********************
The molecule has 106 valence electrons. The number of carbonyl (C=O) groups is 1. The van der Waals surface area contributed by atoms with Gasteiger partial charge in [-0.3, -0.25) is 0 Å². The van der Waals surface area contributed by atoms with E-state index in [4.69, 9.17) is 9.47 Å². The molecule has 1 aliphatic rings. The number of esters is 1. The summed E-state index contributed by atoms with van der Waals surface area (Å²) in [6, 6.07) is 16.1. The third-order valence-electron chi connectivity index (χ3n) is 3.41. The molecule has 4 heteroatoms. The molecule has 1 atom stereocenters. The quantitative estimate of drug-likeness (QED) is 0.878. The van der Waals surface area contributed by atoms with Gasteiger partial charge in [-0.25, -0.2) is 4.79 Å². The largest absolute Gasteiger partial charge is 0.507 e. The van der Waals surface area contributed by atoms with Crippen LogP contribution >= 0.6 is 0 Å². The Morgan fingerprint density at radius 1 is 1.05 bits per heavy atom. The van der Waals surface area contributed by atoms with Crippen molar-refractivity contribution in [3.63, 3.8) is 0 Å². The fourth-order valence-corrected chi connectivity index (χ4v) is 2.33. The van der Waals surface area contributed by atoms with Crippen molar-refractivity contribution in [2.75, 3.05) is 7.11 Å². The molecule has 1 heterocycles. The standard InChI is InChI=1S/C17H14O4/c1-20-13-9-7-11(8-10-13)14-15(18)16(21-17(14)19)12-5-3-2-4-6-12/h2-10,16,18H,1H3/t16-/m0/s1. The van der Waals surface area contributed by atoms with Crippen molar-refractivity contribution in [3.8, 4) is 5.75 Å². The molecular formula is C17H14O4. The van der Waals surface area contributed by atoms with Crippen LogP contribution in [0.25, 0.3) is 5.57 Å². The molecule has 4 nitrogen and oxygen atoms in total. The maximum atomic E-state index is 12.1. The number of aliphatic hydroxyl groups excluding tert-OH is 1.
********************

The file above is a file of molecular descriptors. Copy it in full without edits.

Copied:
The molecule has 106 valence electrons. The number of carbonyl (C=O) groups is 1. The van der Waals surface area contributed by atoms with Gasteiger partial charge in [-0.3, -0.25) is 0 Å². The van der Waals surface area contributed by atoms with E-state index in [4.69, 9.17) is 9.47 Å². The molecule has 1 aliphatic rings. The number of esters is 1. The summed E-state index contributed by atoms with van der Waals surface area (Å²) in [6, 6.07) is 16.1. The third-order valence-electron chi connectivity index (χ3n) is 3.41. The molecule has 4 heteroatoms. The molecule has 1 atom stereocenters. The quantitative estimate of drug-likeness (QED) is 0.878. The van der Waals surface area contributed by atoms with Gasteiger partial charge in [-0.25, -0.2) is 4.79 Å². The largest absolute Gasteiger partial charge is 0.507 e. The van der Waals surface area contributed by atoms with Crippen LogP contribution >= 0.6 is 0 Å². The Morgan fingerprint density at radius 1 is 1.05 bits per heavy atom. The van der Waals surface area contributed by atoms with Crippen molar-refractivity contribution in [3.63, 3.8) is 0 Å². The fourth-order valence-corrected chi connectivity index (χ4v) is 2.33. The van der Waals surface area contributed by atoms with Crippen molar-refractivity contribution in [2.75, 3.05) is 7.11 Å². The molecule has 1 heterocycles. The standard InChI is InChI=1S/C17H14O4/c1-20-13-9-7-11(8-10-13)14-15(18)16(21-17(14)19)12-5-3-2-4-6-12/h2-10,16,18H,1H3/t16-/m0/s1. The van der Waals surface area contributed by atoms with Crippen molar-refractivity contribution in [3.8, 4) is 5.75 Å². The molecular formula is C17H14O4. The van der Waals surface area contributed by atoms with Crippen LogP contribution in [0.25, 0.3) is 5.57 Å². The molecule has 4 nitrogen and oxygen atoms in total. The maximum atomic E-state index is 12.1. The number of aliphatic hydroxyl groups excluding tert-OH is 1.